Pinworms are small worms that infect the intestines.
Enterobiasis; Oxyuriasis; Threadworm; Seatworm; Enterobius vermicularis; E vermicularis; Helminthic infection
Causes, incidence, and risk factors
Pinworms are the most common worm infection in the United States. They are most common in school-age children.
Pinworm eggs are spread directly from person to person. They can also be spread by touching bedding, food, or other items contaminated with the eggs.
Typically, children are infected by unknowingly touching pinworm eggs and putting their fingers in their mouths. The eggs are swallowed, and eventually hatch in the small intestine. The worms mature in the colon.
Female worms then move to the child's anal area, especially at night, and deposit more eggs. This may cause intense itching. The area may even become infected. When the child scratches the itching anal area, the eggs can get under the child's fingernails. These eggs can be transferred to other children, family members, and items in the house.
Difficulty sleeping due to the itching that occurs during the night
Irritated or infected skin around the anus, from constant scratching
Irritation or discomfort of the vagina in young girls (if an adult worm enters the vagina rather than the anus)
Loss of appetite and weight (uncommon, but can occur in severe infections)
Signs and tests
Pinworms can be spotted in the anal area, especially at night when the worms lay their eggs there.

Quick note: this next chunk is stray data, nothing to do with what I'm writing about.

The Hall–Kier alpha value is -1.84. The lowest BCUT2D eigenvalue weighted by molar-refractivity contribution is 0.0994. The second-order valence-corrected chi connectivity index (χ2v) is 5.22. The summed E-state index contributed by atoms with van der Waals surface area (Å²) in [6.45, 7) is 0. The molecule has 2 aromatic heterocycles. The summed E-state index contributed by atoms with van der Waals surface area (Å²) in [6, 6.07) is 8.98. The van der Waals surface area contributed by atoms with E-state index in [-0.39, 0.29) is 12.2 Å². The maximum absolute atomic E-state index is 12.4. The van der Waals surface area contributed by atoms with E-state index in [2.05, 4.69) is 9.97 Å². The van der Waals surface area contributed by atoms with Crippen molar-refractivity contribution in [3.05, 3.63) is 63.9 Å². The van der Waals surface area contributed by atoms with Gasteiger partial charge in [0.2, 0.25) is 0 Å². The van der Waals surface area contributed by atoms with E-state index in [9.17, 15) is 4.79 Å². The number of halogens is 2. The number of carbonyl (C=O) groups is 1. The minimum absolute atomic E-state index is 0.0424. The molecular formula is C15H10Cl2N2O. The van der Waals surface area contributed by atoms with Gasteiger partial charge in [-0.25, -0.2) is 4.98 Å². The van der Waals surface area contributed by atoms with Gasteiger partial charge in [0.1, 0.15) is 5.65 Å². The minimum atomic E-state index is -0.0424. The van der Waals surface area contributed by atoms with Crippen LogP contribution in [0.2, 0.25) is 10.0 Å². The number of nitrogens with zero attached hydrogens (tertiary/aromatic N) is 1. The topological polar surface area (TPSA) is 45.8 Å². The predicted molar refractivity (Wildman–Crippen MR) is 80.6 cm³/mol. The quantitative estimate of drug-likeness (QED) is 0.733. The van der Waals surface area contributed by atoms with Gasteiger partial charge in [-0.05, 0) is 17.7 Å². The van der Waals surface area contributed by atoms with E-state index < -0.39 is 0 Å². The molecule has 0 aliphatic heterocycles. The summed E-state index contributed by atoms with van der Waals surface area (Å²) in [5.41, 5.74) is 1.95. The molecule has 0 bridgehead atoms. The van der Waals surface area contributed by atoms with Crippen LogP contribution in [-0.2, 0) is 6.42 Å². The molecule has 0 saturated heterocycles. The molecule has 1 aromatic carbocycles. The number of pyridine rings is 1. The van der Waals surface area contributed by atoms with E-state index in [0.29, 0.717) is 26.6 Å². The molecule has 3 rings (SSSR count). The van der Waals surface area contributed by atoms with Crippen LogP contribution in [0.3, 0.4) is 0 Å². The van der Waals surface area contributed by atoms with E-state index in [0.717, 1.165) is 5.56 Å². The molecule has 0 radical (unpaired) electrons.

Your doctor may have you do a tape test. A piece of cellophane tape is pressed against the skin around the anus, and removed. This should be done in the morning before bathing or using the toilet, because bathing and wiping may remove eggs. The doctor will stick the tape to a slide and look for eggs using a microscope.
The main treatment is a single dose of either mebendazole or albendazole, which kill the pinworms (not the eggs).These are available over-the-counter and by prescription.
More than one household member is likely to be infected, so the entire household is often treated. The single-dose treatment is often repeated after 2 weeks. This treats worms that hatched since the first treatment.
To control the eggs:
Clean toilet seats daily
Keep fingernails short and clean
Wash all bed linens twice a week
Wash hands before meals and after using the toilet
Avoid scratching the infected area around the anus. This can contaminate your fingers and everything else that you touch afterwards.
Keep your hands and fingers away from your nose and mouth unless they are freshly washed. Carry out these measures while family members are being treated for pinworms.
Call for an appointment with your health care provider if:
You or your child has symptoms of pinworm infection
You have seen pinworms on your child
Wash hands after using the bathroom and before preparing food. Wash bedding and underclothing frequently, especially those of any affected family members.
Dent AE, Kazura JW. Enterobiasis (Enterobius Vermicularis). In: Kliegman RM, Behrman RE, Jenson HB, Stanton BF, eds. Nelson Textbook of Pediatrics. 18th ed. Philadelphia, Pa: Saunders Elsevier; 2007:chap 291.
Neil K. Kaneshiro, MD, MHA, Clinical Assistant Professor of Pediatrics, University of Washington School of Medicine. Also reviewed by David Zieve, MD, MHA, Medical Director, A.D.A.M., Inc.